Friday, 6 December 2013

Animated Tornado Density Map

Density of Tornado Tracks within a 41km search radius and population of large cities (blue bars). Data from National Weather Service (2012) http://www.spc.noaa.gov/gis/svrgis. Student work by Amy Harris, submitted for MSc modules in GIS and Hazards, Kingston University London.

Thursday, 5 December 2013

GIS in Action Video

A short promotional film of geovisualations by GIS staff and students in the School of Geography, Geology and the Environment, Kingston University London.

The Age and Geographical Bearing of Mammalian Evolutionary Relationships

This is an updated version of a previous image that only showed bearing. Click here for a full size image.

In the upper figure, older (blue) branches cluster across ocean basins (disjucntions driven by continental drift) and within continents (endemic clades). Older branches are more common within and between the southern "Gondwanan" continents than those in the northern hemisphere. There is a paucity of north-south oriented branches in the northern hemisphere that may well refect how Pleistocene climate change has driven species ranges in this region.

Saturday, 10 November 2012

Exporting video from ArcGIS to Lightworks

In the past I have used Microsoft Movie Maker for video editing. Like many Microsoft products it was relatively easy to use, but quite limited functionality. It also had an unfortunate tendency to crash and refused to load when I tried to install it on my current laptop. Rather than deal with the installation problem I decided to try the free Lightworks video editing suite instead. Much of my contents comes from ArcGIS animations, so how do you go get high-definition video out of ArcGIS and into Lightworks?

Lightworks currently only supports some free and open video codecs. Codecs are implementations of video storage and compression algorithms. Video 'formats' such as AVI (.avi) and MOV (.mov) are wrappers around these codecs. To play or edit video files an appropriate codec must be installed and the software support the format. Other issues, such a frame rates may also be important as I discovered.

How I export HD video from ArcGIS to Lightworks:
  • In ArcGIS:
    1. Make you animation 20% longer than you want it to be as the conversion process will speed up the video by 20%.
    2. From the Animation Toolbar, Export animation.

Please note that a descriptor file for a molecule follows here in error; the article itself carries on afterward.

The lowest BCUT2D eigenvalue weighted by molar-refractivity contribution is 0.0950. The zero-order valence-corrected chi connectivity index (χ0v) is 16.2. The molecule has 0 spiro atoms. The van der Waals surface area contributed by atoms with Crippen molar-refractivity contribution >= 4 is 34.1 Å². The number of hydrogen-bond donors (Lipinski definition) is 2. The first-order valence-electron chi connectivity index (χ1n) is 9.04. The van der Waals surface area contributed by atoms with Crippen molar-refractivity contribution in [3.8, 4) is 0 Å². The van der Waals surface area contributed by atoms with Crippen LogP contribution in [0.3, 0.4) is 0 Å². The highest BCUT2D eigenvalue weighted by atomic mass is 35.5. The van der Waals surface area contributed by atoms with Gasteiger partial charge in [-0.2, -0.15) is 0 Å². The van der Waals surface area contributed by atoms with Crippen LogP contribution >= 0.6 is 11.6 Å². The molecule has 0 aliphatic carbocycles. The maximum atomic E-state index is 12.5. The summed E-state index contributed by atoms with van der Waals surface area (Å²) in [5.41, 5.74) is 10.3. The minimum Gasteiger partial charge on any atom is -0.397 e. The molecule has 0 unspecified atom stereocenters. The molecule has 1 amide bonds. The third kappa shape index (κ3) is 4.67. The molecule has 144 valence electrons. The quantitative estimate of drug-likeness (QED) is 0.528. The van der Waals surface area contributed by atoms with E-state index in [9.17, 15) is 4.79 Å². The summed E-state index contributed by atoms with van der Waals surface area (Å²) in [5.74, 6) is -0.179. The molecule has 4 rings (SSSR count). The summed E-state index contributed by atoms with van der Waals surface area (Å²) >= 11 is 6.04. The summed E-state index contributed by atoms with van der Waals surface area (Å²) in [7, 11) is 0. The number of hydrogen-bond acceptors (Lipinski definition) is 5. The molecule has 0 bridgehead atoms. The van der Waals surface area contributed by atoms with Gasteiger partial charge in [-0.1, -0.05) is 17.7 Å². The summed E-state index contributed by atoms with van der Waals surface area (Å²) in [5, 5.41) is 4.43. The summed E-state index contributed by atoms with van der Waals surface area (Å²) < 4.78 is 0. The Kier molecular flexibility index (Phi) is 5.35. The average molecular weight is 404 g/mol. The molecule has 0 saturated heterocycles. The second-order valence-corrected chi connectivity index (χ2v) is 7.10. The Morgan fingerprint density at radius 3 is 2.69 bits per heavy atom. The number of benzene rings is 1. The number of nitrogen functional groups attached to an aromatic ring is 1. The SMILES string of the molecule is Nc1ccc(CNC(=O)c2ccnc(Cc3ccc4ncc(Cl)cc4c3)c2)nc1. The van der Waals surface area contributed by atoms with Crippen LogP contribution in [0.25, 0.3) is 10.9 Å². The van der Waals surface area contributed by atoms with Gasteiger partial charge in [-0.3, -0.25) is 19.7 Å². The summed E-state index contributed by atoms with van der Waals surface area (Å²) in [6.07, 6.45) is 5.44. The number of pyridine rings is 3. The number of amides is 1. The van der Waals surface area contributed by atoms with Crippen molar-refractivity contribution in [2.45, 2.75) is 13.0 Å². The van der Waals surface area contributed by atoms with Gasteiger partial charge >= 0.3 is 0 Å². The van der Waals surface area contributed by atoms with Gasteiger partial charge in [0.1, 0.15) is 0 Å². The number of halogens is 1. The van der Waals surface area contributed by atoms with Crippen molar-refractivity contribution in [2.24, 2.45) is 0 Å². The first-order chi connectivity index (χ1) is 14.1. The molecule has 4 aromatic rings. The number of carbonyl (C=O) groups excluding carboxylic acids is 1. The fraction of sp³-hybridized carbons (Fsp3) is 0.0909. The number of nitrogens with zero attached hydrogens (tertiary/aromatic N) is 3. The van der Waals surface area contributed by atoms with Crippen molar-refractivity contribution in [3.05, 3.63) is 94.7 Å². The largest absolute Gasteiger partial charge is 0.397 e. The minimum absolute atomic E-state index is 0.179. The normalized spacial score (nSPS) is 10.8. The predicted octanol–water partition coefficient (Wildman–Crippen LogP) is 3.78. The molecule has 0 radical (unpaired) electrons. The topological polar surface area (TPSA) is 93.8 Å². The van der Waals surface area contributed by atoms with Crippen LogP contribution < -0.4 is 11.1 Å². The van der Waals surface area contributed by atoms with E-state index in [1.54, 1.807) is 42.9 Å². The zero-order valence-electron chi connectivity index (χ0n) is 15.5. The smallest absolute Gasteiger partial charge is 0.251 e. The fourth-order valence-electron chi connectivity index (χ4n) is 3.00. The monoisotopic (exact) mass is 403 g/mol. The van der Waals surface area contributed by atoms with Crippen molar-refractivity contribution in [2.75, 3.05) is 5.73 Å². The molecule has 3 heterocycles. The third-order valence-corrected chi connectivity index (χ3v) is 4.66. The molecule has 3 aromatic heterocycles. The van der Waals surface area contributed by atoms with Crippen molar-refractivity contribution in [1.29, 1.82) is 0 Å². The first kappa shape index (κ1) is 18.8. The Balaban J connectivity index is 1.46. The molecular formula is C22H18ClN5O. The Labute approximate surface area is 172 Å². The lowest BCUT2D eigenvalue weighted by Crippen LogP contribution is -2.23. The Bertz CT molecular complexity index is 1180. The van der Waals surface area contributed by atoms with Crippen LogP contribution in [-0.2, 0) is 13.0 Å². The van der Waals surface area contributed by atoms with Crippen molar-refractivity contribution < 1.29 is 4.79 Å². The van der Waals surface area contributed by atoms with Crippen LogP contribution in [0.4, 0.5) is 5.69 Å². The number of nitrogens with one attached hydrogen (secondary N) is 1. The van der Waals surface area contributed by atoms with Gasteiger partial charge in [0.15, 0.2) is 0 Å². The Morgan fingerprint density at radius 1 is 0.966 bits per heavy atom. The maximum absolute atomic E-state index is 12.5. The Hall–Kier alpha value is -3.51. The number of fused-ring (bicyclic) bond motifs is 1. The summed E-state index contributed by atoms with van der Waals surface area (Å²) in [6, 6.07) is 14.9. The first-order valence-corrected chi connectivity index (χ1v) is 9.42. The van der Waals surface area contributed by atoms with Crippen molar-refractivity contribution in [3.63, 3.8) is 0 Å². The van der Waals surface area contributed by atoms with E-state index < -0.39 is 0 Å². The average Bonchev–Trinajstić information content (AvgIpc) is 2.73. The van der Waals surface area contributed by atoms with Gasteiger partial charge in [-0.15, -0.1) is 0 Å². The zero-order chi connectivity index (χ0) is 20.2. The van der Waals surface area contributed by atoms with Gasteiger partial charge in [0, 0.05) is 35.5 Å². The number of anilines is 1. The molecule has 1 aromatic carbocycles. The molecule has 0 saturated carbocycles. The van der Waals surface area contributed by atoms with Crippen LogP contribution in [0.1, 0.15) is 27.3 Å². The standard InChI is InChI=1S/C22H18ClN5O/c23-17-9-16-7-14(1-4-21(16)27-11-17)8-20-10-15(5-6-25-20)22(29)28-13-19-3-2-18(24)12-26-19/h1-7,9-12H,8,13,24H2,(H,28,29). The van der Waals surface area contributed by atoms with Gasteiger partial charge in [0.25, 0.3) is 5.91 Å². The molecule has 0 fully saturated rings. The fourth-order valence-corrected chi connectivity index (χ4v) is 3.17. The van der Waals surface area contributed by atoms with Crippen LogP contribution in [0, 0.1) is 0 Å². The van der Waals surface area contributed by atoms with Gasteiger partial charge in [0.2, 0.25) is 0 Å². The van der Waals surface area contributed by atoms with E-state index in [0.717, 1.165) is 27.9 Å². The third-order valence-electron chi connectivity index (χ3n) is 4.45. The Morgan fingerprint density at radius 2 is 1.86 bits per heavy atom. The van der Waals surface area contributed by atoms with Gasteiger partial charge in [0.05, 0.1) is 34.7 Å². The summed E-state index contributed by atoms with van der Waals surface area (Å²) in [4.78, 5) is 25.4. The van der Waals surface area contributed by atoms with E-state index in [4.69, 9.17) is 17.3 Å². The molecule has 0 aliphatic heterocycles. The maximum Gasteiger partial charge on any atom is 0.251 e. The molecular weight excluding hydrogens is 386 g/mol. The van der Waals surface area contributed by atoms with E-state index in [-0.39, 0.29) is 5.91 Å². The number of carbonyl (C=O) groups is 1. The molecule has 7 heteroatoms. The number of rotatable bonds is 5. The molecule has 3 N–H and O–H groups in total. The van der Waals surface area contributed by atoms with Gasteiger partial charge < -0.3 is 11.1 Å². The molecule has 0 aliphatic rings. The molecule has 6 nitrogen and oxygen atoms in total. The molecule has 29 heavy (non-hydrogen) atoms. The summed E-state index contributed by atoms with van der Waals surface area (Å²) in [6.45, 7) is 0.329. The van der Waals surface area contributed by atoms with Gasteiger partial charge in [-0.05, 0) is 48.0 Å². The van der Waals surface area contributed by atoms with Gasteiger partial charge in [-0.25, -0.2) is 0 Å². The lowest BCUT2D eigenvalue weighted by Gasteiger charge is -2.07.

3. In the Export animation dialog, open the Options... dialog. Check Use custom extents under Video Resolution, then set the Horizontal resolution to 1440 and Vertical Resolution to 1080. These are the dimensions required by the to render the video using the MPEG-2 I-frame HD codec in 1440×1080i/p format. Codec resolution information is on page 2 in Using the Matrox VFW Software Codecs. Also set Frame based video export to the full range of frames.
    4. Export, then in the Video Compression dialog select the Matrox MPEG-2 I-frame HD codec.
    5. Click OK to export.

ArcGIS Video Export Options dialog

There is however a problem. Despite being in a format and codec supported by Lightworks, Lightworks only supports video with a frame rate of at least 25fps. ESRI help indicates that the frame rate can be set from 1 -100, but I have been unable to change from the default 20 fps. Instead, I use VirtualDub 1.9.11 to change the frame rate.

    1. Open VirthualDub.
    2. From the File menu, Open video file.
    3. From the Video menu, Frame Rate. Set Source rate adjustment to Change frame rate to (fps) to your desired rate; 25 in this case. Also set Frame rate conversion to the desired rate. I suspect the first is not really need.
    4. From the Video menu, select Compression and select the within the dialog select the Matrox MPEG-2 I-frame HD codec.
    5. From the File menu, Save as AVI.

VirtualDub Frame Rate Control
VirtualDub Compression
  • Open Lightworks
    1. Create a project with your frame rate. 25 fps in this case.
    2. Click on the Project Name to open the Project settings menu. Select the Video tab and set the Format to 1080i 25fps.
    3. You can now import you video.
    4. It will however be 20% quicker than the time set in ArcGIS.

Wednesday, 9 May 2012

London Congestion Charge Zone as GIS data

So, I ask Transport for London whether the London Congestion Charge Zone is available as a GIS file, and if not, why not? 

I get a letter back, telling me no, but asking if I have any suggestions. Wake up TFL!